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Facebook Publishes New Report on the Impacts of the COVID-19 Lockdowns on SMBs



Facebook has published a new report which looks at the impact of COVID-19, and the global lockdowns to limit its spread, on SMBs in various regions.

The report incorporates responses from more than 30,000 small business owners across 50 countries, and highlights the key concerns and challenges they face as each seeks to maintain operations. The insight provided is important for virtually every organization, as the flow-on effects will relate to spending in almost all aspects, and will have far-reaching economic effects.

You can download the full, 49-page report at this link, but here’s a look at some of the key notes and charts.

First off, Facebook notes that the job crisis is ongoing, and likely to carry on for some time, even after the pandemic.

As per Facebook:

“One third of small businesses surveyed reported a workforce reduction as a result of the pandemic, and 26% of businesses around the world had to entirely shut down their operations from January to May. In some countries, 50% of businesses had to close.”

Facebook small business report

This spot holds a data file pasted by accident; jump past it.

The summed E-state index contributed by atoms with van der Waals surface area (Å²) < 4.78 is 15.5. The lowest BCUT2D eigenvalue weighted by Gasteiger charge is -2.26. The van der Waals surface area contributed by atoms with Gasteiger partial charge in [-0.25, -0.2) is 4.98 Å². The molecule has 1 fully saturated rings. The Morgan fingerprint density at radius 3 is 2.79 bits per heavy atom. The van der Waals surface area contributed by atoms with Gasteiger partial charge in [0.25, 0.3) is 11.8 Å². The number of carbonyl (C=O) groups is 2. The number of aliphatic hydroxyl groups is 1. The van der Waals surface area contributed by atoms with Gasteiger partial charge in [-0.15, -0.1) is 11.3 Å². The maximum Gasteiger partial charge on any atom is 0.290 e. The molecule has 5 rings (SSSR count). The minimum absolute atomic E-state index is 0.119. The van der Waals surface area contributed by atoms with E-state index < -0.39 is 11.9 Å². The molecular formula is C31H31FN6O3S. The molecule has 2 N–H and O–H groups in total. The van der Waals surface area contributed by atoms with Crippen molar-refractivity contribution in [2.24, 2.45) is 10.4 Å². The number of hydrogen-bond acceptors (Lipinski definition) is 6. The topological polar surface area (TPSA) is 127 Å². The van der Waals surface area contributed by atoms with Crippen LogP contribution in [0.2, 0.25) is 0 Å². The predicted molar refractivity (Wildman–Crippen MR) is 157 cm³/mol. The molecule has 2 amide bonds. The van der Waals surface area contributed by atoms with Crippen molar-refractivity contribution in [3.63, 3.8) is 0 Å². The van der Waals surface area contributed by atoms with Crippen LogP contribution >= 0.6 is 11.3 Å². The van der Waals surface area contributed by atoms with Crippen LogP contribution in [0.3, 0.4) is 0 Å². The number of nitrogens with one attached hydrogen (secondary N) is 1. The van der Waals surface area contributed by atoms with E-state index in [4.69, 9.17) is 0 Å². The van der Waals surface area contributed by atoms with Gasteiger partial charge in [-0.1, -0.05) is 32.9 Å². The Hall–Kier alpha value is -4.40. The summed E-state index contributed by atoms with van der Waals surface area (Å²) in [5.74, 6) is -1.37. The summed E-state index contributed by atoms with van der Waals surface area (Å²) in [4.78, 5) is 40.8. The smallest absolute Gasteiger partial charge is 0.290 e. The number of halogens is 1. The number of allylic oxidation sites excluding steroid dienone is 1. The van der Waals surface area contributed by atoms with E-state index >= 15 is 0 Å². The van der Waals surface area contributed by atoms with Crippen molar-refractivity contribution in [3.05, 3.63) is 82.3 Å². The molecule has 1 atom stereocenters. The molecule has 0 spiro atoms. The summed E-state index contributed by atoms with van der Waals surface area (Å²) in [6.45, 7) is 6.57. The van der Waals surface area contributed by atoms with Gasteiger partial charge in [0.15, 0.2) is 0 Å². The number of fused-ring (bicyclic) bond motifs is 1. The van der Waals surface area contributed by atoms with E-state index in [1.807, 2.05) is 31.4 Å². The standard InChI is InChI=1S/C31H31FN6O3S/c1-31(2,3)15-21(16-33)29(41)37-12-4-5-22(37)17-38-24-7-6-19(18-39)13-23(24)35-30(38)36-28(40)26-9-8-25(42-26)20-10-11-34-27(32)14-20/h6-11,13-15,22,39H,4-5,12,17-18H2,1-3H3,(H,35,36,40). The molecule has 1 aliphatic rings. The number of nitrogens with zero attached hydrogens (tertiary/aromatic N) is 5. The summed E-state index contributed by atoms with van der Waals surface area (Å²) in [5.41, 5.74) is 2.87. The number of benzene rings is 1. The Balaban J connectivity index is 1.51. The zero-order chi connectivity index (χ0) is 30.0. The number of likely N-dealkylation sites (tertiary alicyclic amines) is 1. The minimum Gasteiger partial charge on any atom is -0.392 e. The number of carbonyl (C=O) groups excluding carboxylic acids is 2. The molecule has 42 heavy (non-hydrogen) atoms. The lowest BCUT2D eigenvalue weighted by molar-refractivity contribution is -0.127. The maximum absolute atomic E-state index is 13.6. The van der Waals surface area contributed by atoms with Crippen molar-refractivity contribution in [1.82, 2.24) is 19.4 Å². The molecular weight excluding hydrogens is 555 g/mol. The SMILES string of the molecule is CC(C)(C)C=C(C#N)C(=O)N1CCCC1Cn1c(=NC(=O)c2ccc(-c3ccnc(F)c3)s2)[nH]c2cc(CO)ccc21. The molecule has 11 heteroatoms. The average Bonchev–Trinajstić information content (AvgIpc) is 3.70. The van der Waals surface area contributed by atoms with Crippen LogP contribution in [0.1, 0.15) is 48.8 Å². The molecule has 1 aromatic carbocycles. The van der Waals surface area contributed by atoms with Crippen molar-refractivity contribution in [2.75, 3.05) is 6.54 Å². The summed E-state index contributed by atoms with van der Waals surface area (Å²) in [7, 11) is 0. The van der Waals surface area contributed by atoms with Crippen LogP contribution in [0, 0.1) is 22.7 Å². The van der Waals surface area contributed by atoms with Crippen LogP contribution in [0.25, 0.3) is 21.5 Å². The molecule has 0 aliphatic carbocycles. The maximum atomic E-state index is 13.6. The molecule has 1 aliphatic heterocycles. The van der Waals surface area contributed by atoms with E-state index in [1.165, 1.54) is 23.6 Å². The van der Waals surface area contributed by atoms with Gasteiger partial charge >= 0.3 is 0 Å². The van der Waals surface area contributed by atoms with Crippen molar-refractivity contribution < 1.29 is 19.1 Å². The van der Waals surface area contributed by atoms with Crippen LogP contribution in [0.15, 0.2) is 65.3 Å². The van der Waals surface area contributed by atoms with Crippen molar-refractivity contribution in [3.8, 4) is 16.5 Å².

The data shows that tourism and event-related businesses have been the hardest hit, with 54% of tourism agencies and 47% of hospitality and event small businesses reporting almost total shutdowns. That said, all sectors have reported significant sales impacts.

Facebook small business report

Those impacts are also universal, with all regions reporting similar levels of impact across their small business sectors.

Facebook SMB report

Which, inevitably, impacts their capacity to pay staff – and while most have reported that they’ve been able to keep the same number of staff on their books, largely due to government subsidies, some regions have been forced into significant reductions.

Facebook small business report

Yet, despite the bleak data, Facebook also reports that most business owners remain optimistic.

“Nearly three quarters (74%) of businesses that were closed at the time of the survey expect to reopen as lockdown measures continue to lift.”